Probation Violations

The handling of a probation violation is vastly different than the handing of other criminal offenses in four important areas: (1) bond/pre-trial release, (2) the rules of evidence, (3) the type of trial one may have and (4) the standard of proof required for a conviction.

How does a probation violation occur?
Before an arrest for a probation violation occurs, a probation officer files an Affidavit of Violation with the Clerk of Court that alleges the grounds for the probation violation. A probation violation can be for what is usually referred to as a “technical violation,” such as missing a probation appointment or for testing positive on a drug test. A probation violation can also be alleged for what is commonly referred to as a “substantive violation” such as an arrest on new criminal charges. A citation for a traffic infraction will not result in a probation violation.

Mark Solomon, Criminal Defense Lawyer

Attorney Mark Solomon

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After a probation officer files the Affidavit of Violation, a judge will review the Affidavit of Violation and determine whether to issue an arrest warrant for the probation violation and whether a bond should be set on the warrant. With few exceptions, most arrest warrants for probation violations do not provide for pre-trial release on bond.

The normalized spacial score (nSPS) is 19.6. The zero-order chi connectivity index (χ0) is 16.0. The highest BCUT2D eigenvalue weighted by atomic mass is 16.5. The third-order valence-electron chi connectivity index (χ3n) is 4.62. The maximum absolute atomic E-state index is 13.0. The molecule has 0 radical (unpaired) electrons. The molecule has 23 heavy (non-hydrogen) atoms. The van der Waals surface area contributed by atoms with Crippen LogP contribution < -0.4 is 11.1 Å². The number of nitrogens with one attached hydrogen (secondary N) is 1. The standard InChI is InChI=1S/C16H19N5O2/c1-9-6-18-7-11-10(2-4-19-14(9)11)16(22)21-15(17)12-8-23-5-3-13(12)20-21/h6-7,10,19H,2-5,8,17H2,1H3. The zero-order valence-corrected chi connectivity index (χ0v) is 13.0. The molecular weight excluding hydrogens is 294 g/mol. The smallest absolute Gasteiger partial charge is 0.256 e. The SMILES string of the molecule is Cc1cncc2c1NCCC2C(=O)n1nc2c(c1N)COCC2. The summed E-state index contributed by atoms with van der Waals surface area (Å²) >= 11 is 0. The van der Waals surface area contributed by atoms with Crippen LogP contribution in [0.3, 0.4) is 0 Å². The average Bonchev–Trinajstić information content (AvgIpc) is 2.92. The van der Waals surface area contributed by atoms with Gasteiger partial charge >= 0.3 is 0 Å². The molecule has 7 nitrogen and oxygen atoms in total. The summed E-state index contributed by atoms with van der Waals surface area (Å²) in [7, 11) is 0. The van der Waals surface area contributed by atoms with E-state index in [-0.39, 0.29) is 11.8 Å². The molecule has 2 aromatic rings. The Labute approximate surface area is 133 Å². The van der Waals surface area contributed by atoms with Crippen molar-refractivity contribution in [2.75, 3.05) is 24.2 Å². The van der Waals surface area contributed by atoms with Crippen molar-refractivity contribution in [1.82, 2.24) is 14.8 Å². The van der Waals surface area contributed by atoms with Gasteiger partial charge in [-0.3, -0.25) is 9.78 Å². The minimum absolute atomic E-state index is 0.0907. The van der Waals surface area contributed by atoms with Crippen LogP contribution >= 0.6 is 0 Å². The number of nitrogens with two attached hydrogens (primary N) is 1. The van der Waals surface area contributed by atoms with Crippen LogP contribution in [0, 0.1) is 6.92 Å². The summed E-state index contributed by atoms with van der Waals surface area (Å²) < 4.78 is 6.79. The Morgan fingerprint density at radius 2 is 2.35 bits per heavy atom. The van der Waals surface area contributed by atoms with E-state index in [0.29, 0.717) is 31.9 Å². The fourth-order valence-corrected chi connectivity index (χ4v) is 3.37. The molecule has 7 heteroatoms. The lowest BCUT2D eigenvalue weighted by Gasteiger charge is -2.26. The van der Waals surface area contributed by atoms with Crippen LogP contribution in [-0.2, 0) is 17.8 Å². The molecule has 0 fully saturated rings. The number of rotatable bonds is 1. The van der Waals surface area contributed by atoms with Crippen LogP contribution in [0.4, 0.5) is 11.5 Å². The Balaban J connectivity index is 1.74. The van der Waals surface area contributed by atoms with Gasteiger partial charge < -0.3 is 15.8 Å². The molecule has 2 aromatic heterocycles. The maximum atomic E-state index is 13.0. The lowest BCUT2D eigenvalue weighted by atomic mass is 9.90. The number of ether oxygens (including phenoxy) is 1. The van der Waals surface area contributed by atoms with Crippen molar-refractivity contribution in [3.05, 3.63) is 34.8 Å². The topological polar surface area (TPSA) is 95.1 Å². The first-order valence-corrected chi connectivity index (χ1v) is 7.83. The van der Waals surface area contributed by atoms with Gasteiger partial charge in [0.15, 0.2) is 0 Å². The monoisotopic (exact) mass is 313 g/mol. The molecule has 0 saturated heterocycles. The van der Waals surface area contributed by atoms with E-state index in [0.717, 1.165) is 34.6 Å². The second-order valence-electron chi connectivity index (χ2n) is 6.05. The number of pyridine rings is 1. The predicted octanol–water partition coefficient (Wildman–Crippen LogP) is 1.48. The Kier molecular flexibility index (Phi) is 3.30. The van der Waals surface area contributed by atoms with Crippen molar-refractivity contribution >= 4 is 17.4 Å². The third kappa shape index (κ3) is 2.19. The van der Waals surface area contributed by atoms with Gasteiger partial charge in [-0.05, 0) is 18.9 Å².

What if I, or someone else I know, is arrested for a probation violation?

Florida Rule of Criminal Procedure 3.130 requires every person who has been arrested, even on a probation violation, to be brought before a judge within 24 hours of their arrest for a first appearance bond determination. However, generally, the first appearance judge will defer to the judge who issued the warrant for the probation violation on the matter of bond. While a person accused of a probation violation is not legally entitled to bond as a matter of right, Florida Statute § 948.06 does give judges the authority to set bond in probation violation cases.